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Fort Verde State Historic Park, Camp Verde, AZ

Louise Speaks:  Our first outing was to the Fort Verde State Historic Park.  It was just down the road from our camp ground so we packed a sack lunch and away we went.  I had arranged to have a tour for our group telling us the history of this military base.  The idea of the tour was to experience life through the eyes of a frontier soldier.   The fort was a base for General Crook’s U.S. Army scouts and soldiers in the 1870s and 1880s.  From 1865 – 1891, Camp Lincoln, Camp Verde and Fort Verde were home to officers, doctors, families, enlisted men, and scouts.  This park is the best-preserved example of an Indian Wars period fort in Arizona.  Several of the original buildings still stand and living history tours like what we have scheduled  gives visitors a glimpse into Arizona’s history.  Today we experienced three historic house museums, all furnished in the 1880s period, that are listed on the National and State Register of Historic Places.  The former Administration building houses the Visitor Center with interpretive exhibits, period artifacts from military life, and history on the Indian Scouts and Indian Wars era.  There is even a room with authentic clothing that we could even play dress up.  Several members of our RV group did just that.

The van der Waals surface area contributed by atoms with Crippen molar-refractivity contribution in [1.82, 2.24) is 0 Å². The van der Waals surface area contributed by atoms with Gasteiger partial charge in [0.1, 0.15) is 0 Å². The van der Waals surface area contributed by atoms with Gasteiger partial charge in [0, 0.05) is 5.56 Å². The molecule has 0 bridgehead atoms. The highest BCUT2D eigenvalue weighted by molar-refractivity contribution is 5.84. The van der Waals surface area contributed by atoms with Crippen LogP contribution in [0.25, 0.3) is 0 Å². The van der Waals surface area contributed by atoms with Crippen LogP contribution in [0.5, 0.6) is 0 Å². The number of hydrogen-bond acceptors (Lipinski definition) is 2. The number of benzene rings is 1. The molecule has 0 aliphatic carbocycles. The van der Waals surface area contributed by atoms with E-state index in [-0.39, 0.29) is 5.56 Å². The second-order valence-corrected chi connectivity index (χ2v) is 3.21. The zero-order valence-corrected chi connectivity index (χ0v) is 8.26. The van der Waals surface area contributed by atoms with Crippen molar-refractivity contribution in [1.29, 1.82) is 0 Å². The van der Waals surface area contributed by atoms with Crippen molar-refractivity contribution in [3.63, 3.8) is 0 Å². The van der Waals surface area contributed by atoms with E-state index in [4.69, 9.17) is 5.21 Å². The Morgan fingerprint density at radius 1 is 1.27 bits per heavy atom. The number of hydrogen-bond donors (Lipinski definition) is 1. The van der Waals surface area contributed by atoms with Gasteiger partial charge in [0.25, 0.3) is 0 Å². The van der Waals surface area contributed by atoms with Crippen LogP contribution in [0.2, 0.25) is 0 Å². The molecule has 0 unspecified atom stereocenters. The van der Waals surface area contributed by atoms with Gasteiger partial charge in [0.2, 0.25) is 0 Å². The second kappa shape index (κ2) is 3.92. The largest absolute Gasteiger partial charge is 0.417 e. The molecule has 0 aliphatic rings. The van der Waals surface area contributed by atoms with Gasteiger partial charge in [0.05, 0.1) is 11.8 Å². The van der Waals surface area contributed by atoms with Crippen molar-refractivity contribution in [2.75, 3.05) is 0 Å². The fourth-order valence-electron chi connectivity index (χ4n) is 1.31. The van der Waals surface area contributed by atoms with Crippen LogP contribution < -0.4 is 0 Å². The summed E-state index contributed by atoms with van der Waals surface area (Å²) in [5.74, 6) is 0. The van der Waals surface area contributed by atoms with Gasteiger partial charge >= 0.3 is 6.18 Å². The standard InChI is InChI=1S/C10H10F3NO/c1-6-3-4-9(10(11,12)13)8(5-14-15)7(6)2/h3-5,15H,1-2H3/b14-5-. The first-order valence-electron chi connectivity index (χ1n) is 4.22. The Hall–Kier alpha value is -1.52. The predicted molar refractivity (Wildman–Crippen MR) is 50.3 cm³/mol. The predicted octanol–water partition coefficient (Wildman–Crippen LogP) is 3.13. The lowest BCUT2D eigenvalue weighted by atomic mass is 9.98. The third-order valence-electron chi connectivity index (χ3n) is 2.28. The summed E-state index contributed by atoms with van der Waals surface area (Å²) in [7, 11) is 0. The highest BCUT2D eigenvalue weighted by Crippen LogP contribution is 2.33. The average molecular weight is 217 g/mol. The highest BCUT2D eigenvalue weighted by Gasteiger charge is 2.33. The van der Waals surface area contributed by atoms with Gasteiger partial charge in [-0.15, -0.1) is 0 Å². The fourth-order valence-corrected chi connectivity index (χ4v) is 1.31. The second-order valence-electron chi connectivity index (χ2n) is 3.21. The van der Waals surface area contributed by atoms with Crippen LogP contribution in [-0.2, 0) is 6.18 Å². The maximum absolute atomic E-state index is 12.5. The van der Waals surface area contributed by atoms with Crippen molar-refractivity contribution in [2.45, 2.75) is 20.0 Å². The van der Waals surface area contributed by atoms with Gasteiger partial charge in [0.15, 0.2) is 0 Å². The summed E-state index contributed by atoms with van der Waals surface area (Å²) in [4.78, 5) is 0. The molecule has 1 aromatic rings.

This is a park that attempts to preserve parts of the Apache Wars era and it’s fort  as it appeared in the 1880s.  The park was established in 1970 and was added to the National Register of Historic Places  a year later.  Settlers in the mid-19th century near the Verde River grew corn and other crops with the prospect of getting good prices from nearby Prescott, which was at that time, the territorial capital.  Nearby miners were also interested in buying the crops that were available.  The rapid increase in population for the mining economy disrupted the hunting and gathering environments of the local Indian tribes.  In turn, they raided the farmers’ crops for food.